‘One Mississippi’ replaces state song that had racist roots

April 15, 2022 GMT
FILE - Mississippi Gov. Ross Barnett waves a confederate flag before the start of Ole Miss-Kentucky football game at the stadium on Sept. 29, 1962, in Jackson, Miss. With Barnett is his wife, the former Pearl Crawford, left. Mississippi in 2022 is on the verge of retiring a state song with racist roots, two years after it surrendered a Confederate-themed state flag. “Go, Mississippi" uses the tune of a 1959 campaign song for Ross Barnett, who won the governor's race proclaiming support of segregation. (AP Photo/Jim Bourdier, File)
FILE - Mississippi Gov. Ross Barnett waves a confederate flag before the start of Ole Miss-Kentucky football game at the stadium on Sept. 29, 1962, in Jackson, Miss. With Barnett is his wife, the former Pearl Crawford, left. Mississippi in 2022 is on the verge of retiring a state song with racist roots, two years after it surrendered a Confederate-themed state flag. “Go, Mississippi" uses the tune of a 1959 campaign song for Ross Barnett, who won the governor's race proclaiming support of segregation. (AP Photo/Jim Bourdier, File)
FILE - Mississippi Gov. Ross Barnett waves a confederate flag before the start of Ole Miss-Kentucky football game at the stadium on Sept. 29, 1962, in Jackson, Miss. With Barnett is his wife, the former Pearl Crawford, left. Mississippi in 2022 is on the verge of retiring a state song with racist roots, two years after it surrendered a Confederate-themed state flag. “Go, Mississippi" uses the tune of a 1959 campaign song for Ross Barnett, who won the governor's race proclaiming support of segregation. (AP Photo/Jim Bourdier, File)
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FILE - Mississippi Gov. Ross Barnett waves a confederate flag before the start of Ole Miss-Kentucky football game at the stadium on Sept. 29, 1962, in Jackson, Miss. With Barnett is his wife, the former Pearl Crawford, left. Mississippi in 2022 is on the verge of retiring a state song with racist roots, two years after it surrendered a Confederate-themed state flag. “Go, Mississippi" uses the tune of a 1959 campaign song for Ross Barnett, who won the governor's race proclaiming support of segregation. (AP Photo/Jim Bourdier, File)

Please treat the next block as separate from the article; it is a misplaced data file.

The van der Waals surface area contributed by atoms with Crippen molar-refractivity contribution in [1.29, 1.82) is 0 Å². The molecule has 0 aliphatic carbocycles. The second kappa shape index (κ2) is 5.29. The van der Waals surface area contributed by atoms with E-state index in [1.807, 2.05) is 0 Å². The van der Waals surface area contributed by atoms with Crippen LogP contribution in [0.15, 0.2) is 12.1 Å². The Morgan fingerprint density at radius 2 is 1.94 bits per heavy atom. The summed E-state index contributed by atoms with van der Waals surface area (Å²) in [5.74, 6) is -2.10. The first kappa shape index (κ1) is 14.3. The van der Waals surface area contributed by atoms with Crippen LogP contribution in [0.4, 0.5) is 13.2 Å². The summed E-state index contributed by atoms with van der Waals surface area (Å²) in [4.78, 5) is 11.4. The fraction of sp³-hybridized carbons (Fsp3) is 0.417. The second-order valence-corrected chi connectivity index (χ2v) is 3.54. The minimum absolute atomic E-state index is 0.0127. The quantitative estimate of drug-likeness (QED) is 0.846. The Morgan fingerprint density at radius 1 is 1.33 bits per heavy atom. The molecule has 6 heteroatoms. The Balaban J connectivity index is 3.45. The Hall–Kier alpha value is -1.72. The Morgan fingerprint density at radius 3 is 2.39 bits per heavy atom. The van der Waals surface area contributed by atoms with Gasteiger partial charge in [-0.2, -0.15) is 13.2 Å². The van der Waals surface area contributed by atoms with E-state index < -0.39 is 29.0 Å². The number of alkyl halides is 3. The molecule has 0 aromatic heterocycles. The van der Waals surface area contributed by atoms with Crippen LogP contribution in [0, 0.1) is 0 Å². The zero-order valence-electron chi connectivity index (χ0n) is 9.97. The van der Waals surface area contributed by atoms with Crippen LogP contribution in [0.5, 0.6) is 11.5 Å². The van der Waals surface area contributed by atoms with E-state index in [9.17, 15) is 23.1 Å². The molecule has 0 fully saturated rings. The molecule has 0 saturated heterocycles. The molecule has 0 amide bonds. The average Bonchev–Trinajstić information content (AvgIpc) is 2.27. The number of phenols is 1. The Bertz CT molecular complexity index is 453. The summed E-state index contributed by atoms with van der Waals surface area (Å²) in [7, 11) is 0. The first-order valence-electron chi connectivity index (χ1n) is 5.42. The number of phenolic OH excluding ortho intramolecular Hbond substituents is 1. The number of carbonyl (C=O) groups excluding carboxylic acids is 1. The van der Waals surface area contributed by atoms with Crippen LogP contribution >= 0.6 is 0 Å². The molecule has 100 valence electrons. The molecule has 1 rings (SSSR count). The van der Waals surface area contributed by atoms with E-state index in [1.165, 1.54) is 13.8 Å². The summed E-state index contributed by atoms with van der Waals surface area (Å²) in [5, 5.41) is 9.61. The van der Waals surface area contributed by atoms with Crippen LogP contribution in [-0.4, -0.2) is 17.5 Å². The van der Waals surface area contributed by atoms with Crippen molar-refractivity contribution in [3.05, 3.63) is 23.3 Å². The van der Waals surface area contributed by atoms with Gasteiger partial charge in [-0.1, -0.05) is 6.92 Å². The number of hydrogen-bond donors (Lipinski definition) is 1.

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FILE - Mississippi Gov. Ross Barnett waves a confederate flag before the start of Ole Miss-Kentucky football game at the stadium on Sept. 29, 1962, in Jackson, Miss. With Barnett is his wife, the former Pearl Crawford, left. Mississippi in 2022 is on the verge of retiring a state song with racist roots, two years after it surrendered a Confederate-themed state flag. “Go, Mississippi" uses the tune of a 1959 campaign song for Ross Barnett, who won the governor's race proclaiming support of segregation. (AP Photo/Jim Bourdier, File)

JACKSON, Miss. (AP) — Mississippi is ditching a state song that’s based on the campaign tune of a former governor who pledged to preserve segregation.

The current governor, Republican Tate Reeves, signed a bill Thursday to replace “Go, Mississippi” with a new song called “One Mississippi.” The change will happen July 1 — two years after Mississippi retired a Confederate-themed state flag.

“Go, Mississippi” uses the tune, but not the lyrics, from a 1959 campaign jingle of Democratic Gov. Ross Barnett. “Roll With Ross” included the lyrics, “For segregation, 100%. He’s not a moderate, like some of the gents.”

Barnett unsuccessfully resisted integration of the University of Mississippi in 1962. Legislators adopted a state song that year setting new words to his campaign music: “Go, Mississippi, keep rolling along. Go, Mississippi, you cannot go wrong.”

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The new state song was composed by country music singer and songwriter Steve Azar, who’s a Mississippi native, for the state’s 2017 bicentennial celebration.

The lyrics of “One Mississippi” play on the hide-and-seek counting game (One Mississippi ... two Mississippi ... three Mississippi ...). The song uses familiar images, including magnolia trees, fried catfish, hurricanes and kudzu.

The new law also creates a committee to recommend that legislators designate additional state songs later. Tennessee is among states with multiple official songs.

____ Follow Emily Wagster Pettus on Twitter at http://twitter.com/EWagsterPettus.